Living with Tension and Learning from Different Perspectives – São Paulo, Brazil
In 2019, after following the city’s work on open government for a year, I began representing WRI Brasil (the Brazilian office of the World Resources Institute) in the Fórum de Gestão Compartilhada (Shared Management Forum) of the Municipality of São Paulo. The Forum was established to allow for dialogue among stakeholders on the municipality’s participation in the The Open Government Partnership (OGP) is a multi-stakeholder initiative focused on improving government transparency, ensuring opportunities for citizen participation in public matters, and strengthen... More (OGP). Taking part in an ongoing process to jointly develop and agree on open government reforms is challenging in any case; being part of a Forum composed of different entities, representing different social groups and perspectives, is even more challenging.
Laying the Foundation for Open Government in São Paulo
Since April 2016, the city of São Paulo has been one of the pioneers in the OGP Local Pilot Program, along with 14 other subnational governments. Starting in 2013, with the creation of São Paulo Aberta (Open São Paulo), the city has been promoting open government initiatives, aiming to implement public actions and policies with the active participation of civil society.
The City Council assumed the OGP commitments are promises for reform co-created by governments and civil society and submitted as part of an action plan. Commitments typically include a description of the problem, concrete action... to OGP and, therefore, the responsibility for drawing up periodic Action Plans to foster According to OGP’s Articles of Governance, transparency occurs when “government-held information (including on activities and decisions) is open, comprehensive, timely, freely available to the pub... More, social participation and technological innovation in municipal management. The city’s first OGP Action plans are at the core of a government’s participation in OGP. They are the product of a co-creation process in which government and civil society jointly develop commitments to open governmen..., with five open government commitments, was developed in 2017. As part of this, the Open São Paulo project was linked to Goal 49 of São Paulo’s Goals Program (2017-2020), with the aim of ensuring that 100 percent of the data published by the City Hall is available in an open format that can be accessed with basic tools.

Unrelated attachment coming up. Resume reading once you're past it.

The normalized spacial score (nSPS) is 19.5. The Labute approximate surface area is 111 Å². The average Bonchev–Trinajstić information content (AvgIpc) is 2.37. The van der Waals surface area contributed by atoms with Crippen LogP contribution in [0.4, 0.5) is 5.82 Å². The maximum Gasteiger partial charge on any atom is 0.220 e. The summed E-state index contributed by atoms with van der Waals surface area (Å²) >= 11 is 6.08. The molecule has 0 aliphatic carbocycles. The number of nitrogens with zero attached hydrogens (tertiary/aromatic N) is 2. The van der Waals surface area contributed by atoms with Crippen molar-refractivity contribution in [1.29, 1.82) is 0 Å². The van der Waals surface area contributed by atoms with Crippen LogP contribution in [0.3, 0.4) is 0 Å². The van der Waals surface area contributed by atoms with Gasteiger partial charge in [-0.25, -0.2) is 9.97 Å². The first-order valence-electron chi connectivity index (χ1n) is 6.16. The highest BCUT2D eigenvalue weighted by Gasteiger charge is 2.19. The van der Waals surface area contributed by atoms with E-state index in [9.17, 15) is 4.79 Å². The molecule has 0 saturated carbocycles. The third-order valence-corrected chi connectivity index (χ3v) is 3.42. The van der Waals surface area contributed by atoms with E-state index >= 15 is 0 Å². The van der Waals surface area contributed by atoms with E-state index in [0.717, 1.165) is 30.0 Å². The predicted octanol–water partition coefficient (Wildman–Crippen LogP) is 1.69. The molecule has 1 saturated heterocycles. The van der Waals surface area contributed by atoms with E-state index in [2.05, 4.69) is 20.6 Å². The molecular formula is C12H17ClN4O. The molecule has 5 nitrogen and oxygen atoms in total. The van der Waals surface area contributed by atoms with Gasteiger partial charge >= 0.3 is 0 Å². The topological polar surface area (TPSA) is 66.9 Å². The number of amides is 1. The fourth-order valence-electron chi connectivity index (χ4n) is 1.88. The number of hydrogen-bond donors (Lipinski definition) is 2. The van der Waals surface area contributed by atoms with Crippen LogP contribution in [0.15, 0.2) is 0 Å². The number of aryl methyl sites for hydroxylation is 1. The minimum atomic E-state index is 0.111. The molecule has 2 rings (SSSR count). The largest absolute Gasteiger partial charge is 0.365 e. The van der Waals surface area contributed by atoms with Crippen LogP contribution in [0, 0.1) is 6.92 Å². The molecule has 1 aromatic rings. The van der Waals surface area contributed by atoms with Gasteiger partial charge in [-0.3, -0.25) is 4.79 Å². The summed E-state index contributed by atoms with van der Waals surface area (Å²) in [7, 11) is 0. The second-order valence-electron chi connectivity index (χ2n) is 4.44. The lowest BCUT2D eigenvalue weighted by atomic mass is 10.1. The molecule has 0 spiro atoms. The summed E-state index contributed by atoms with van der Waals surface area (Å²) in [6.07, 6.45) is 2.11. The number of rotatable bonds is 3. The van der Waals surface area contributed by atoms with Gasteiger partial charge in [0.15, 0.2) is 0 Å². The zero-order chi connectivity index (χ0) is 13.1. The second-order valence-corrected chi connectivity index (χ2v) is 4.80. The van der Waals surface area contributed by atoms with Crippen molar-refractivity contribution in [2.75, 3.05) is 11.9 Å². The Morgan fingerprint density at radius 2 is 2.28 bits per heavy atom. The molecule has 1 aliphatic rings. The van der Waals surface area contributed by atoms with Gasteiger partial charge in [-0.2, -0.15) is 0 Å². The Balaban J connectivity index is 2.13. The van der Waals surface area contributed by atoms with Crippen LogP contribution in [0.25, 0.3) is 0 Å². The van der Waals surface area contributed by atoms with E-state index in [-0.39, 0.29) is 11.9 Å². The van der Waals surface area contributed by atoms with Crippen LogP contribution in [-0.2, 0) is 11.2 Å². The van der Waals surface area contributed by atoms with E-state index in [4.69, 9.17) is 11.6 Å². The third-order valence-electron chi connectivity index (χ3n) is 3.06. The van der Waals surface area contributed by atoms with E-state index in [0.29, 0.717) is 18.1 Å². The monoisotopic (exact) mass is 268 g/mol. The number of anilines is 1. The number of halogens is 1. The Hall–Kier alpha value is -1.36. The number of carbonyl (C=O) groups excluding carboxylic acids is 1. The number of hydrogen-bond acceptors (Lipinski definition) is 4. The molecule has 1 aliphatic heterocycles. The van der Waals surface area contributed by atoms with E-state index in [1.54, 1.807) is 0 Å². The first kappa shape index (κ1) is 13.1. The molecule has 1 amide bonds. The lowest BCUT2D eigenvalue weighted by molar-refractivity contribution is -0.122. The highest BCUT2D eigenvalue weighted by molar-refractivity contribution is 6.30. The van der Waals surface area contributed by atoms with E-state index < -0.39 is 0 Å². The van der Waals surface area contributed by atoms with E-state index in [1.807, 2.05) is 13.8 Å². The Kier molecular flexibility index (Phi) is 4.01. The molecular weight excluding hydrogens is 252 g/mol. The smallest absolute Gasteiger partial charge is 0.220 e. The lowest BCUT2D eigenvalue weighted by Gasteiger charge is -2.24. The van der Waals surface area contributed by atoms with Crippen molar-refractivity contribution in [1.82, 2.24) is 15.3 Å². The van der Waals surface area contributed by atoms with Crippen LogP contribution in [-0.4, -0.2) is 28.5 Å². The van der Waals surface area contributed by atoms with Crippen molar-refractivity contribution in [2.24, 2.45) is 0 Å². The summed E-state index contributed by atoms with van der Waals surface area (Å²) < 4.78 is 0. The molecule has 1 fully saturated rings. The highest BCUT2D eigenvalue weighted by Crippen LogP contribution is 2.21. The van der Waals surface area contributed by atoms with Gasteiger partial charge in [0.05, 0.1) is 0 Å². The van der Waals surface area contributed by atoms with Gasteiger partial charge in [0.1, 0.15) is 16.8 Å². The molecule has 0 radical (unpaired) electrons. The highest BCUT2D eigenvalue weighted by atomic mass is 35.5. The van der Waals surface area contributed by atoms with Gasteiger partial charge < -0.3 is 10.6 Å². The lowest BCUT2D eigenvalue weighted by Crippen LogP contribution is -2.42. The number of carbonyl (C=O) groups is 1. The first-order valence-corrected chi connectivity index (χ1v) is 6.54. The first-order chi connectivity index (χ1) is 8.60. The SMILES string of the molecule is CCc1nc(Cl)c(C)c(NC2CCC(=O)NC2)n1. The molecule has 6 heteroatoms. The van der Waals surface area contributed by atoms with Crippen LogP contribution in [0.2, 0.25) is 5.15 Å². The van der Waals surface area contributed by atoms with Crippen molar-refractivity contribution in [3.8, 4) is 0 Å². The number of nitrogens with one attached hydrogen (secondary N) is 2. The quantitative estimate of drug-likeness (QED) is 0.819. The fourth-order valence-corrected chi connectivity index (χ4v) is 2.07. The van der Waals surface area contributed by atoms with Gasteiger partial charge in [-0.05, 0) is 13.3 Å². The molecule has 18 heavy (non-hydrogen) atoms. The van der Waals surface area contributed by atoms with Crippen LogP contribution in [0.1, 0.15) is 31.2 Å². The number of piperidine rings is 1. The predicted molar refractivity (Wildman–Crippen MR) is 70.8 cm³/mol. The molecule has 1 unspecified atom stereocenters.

Following that, in May 2018 the Shared Management Forum was established to develop, implement, and evaluate the results of the Second OGP Action Plan of São Paulo (2018-2020). Eight elected civil society entities and eight government representatives comprise the Forum and hold periodic meetings to discuss strategies and methodologies to improve social participation in the city.
Broadening Participation and Exposing Differences
Throughout 2018, the Second Action Plan was under development with increased social participation compared to the first plan. With the support of the OGP MDTF, the civil society organizations of the Shared Management Forum together with Open São Paulo planned territorially decentralized participation activities. In a city the size of São Paulo, it is crucial to decentralize activities to reach and give voice to the vulnerable populations living in the periphery. Ten thematic Action Plan co-creation workshops were held in different neighborhoods of the city, in addition to two online public consultations. By the end, there had been more than 200 participants in the workshops and around 2,500 online contributions.
Opportunities for more broad-based participation extended not only to civil society and grassroots organizations, but also to universities and, importantly, to the technical staff of different government agencies, which improved and expanded the communication among Municipal Secretariats. There was knowledge exchange and a deep debate of ideas and perspectives on evaluating the results already achieved.